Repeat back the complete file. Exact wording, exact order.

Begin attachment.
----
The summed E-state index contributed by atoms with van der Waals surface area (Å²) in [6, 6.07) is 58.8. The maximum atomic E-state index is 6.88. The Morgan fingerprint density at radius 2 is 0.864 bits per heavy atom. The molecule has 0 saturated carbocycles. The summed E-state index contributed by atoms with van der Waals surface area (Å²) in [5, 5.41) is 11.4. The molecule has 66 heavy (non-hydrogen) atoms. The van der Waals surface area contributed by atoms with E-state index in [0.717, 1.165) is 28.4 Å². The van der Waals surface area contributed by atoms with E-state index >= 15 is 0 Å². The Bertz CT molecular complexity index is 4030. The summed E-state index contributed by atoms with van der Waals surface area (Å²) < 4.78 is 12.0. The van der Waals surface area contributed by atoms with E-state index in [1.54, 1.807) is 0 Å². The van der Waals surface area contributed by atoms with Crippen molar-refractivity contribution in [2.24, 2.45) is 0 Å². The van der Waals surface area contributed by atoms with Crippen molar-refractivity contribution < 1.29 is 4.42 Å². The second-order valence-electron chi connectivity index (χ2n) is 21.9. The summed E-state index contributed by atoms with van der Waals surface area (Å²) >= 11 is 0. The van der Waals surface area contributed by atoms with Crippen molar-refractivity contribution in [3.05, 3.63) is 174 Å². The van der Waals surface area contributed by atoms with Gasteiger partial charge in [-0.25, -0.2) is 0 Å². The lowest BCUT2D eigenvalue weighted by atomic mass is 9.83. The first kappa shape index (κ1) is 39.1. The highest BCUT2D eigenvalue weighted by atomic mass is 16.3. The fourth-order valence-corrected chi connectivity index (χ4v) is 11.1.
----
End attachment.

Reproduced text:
The summed E-state index contributed by atoms with van der Waals surface area (Å²) in [6, 6.07) is 58.8. The maximum atomic E-state index is 6.88. The Morgan fingerprint density at radius 2 is 0.864 bits per heavy atom. The molecule has 0 saturated carbocycles. The summed E-state index contributed by atoms with van der Waals surface area (Å²) in [5, 5.41) is 11.4. The molecule has 66 heavy (non-hydrogen) atoms. The van der Waals surface area contributed by atoms with E-state index in [0.717, 1.165) is 28.4 Å². The van der Waals surface area contributed by atoms with E-state index >= 15 is 0 Å². The Bertz CT molecular complexity index is 4030. The summed E-state index contributed by atoms with van der Waals surface area (Å²) < 4.78 is 12.0. The van der Waals surface area contributed by atoms with E-state index in [1.54, 1.807) is 0 Å². The van der Waals surface area contributed by atoms with Crippen molar-refractivity contribution in [2.24, 2.45) is 0 Å². The van der Waals surface area contributed by atoms with Crippen molar-refractivity contribution < 1.29 is 4.42 Å². The second-order valence-electron chi connectivity index (χ2n) is 21.9. The summed E-state index contributed by atoms with van der Waals surface area (Å²) >= 11 is 0. The van der Waals surface area contributed by atoms with Crippen molar-refractivity contribution in [3.05, 3.63) is 174 Å². The van der Waals surface area contributed by atoms with Gasteiger partial charge in [-0.25, -0.2) is 0 Å². The lowest BCUT2D eigenvalue weighted by atomic mass is 9.83. The first kappa shape index (κ1) is 39.1. The highest BCUT2D eigenvalue weighted by atomic mass is 16.3. The fourth-order valence-corrected chi connectivity index (χ4v) is 11.1.